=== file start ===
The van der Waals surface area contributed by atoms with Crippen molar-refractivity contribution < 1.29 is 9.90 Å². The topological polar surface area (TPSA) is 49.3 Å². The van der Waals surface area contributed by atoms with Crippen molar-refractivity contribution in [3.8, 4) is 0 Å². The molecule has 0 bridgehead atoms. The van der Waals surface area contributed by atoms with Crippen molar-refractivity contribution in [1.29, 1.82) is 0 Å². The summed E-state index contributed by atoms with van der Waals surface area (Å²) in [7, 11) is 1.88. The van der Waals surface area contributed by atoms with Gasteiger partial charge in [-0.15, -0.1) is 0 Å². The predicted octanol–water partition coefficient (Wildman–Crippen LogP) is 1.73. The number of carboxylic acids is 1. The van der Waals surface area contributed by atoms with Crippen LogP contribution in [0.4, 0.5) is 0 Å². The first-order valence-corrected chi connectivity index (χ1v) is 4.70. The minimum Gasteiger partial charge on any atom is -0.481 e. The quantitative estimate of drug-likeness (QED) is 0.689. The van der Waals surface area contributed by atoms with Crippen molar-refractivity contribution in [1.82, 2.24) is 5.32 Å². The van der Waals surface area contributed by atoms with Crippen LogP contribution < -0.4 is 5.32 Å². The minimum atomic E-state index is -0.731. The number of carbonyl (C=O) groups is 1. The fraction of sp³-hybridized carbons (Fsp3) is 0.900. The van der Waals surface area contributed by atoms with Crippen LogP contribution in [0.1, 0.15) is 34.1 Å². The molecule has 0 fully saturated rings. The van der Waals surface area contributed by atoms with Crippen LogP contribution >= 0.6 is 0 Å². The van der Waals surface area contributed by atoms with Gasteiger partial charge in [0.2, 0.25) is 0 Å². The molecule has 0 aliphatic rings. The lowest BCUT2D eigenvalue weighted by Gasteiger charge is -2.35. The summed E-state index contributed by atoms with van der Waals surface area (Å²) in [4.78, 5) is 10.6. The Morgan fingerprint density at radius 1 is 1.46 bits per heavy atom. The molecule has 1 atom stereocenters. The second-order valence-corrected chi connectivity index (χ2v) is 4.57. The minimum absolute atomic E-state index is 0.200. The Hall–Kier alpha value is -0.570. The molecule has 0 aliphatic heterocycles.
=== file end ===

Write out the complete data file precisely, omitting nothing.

The van der Waals surface area contributed by atoms with Crippen molar-refractivity contribution < 1.29 is 9.90 Å². The topological polar surface area (TPSA) is 49.3 Å². The van der Waals surface area contributed by atoms with Crippen molar-refractivity contribution in [3.8, 4) is 0 Å². The molecule has 0 bridgehead atoms. The van der Waals surface area contributed by atoms with Crippen molar-refractivity contribution in [1.29, 1.82) is 0 Å². The summed E-state index contributed by atoms with van der Waals surface area (Å²) in [7, 11) is 1.88. The van der Waals surface area contributed by atoms with Gasteiger partial charge in [-0.15, -0.1) is 0 Å². The predicted octanol–water partition coefficient (Wildman–Crippen LogP) is 1.73. The number of carboxylic acids is 1. The van der Waals surface area contributed by atoms with Crippen LogP contribution in [0.4, 0.5) is 0 Å². The first-order valence-corrected chi connectivity index (χ1v) is 4.70. The minimum Gasteiger partial charge on any atom is -0.481 e. The quantitative estimate of drug-likeness (QED) is 0.689. The van der Waals surface area contributed by atoms with Crippen molar-refractivity contribution in [1.82, 2.24) is 5.32 Å². The van der Waals surface area contributed by atoms with Crippen LogP contribution < -0.4 is 5.32 Å². The minimum atomic E-state index is -0.731. The number of carbonyl (C=O) groups is 1. The fraction of sp³-hybridized carbons (Fsp3) is 0.900. The van der Waals surface area contributed by atoms with Crippen LogP contribution in [0.1, 0.15) is 34.1 Å². The molecule has 0 fully saturated rings. The van der Waals surface area contributed by atoms with Crippen LogP contribution >= 0.6 is 0 Å². The van der Waals surface area contributed by atoms with Gasteiger partial charge in [0.2, 0.25) is 0 Å². The molecule has 0 aliphatic rings. The lowest BCUT2D eigenvalue weighted by Gasteiger charge is -2.35. The summed E-state index contributed by atoms with van der Waals surface area (Å²) in [4.78, 5) is 10.6. The Morgan fingerprint density at radius 1 is 1.46 bits per heavy atom. The molecule has 1 atom stereocenters. The second-order valence-corrected chi connectivity index (χ2v) is 4.57. The minimum absolute atomic E-state index is 0.200. The Hall–Kier alpha value is -0.570. The molecule has 0 aliphatic heterocycles.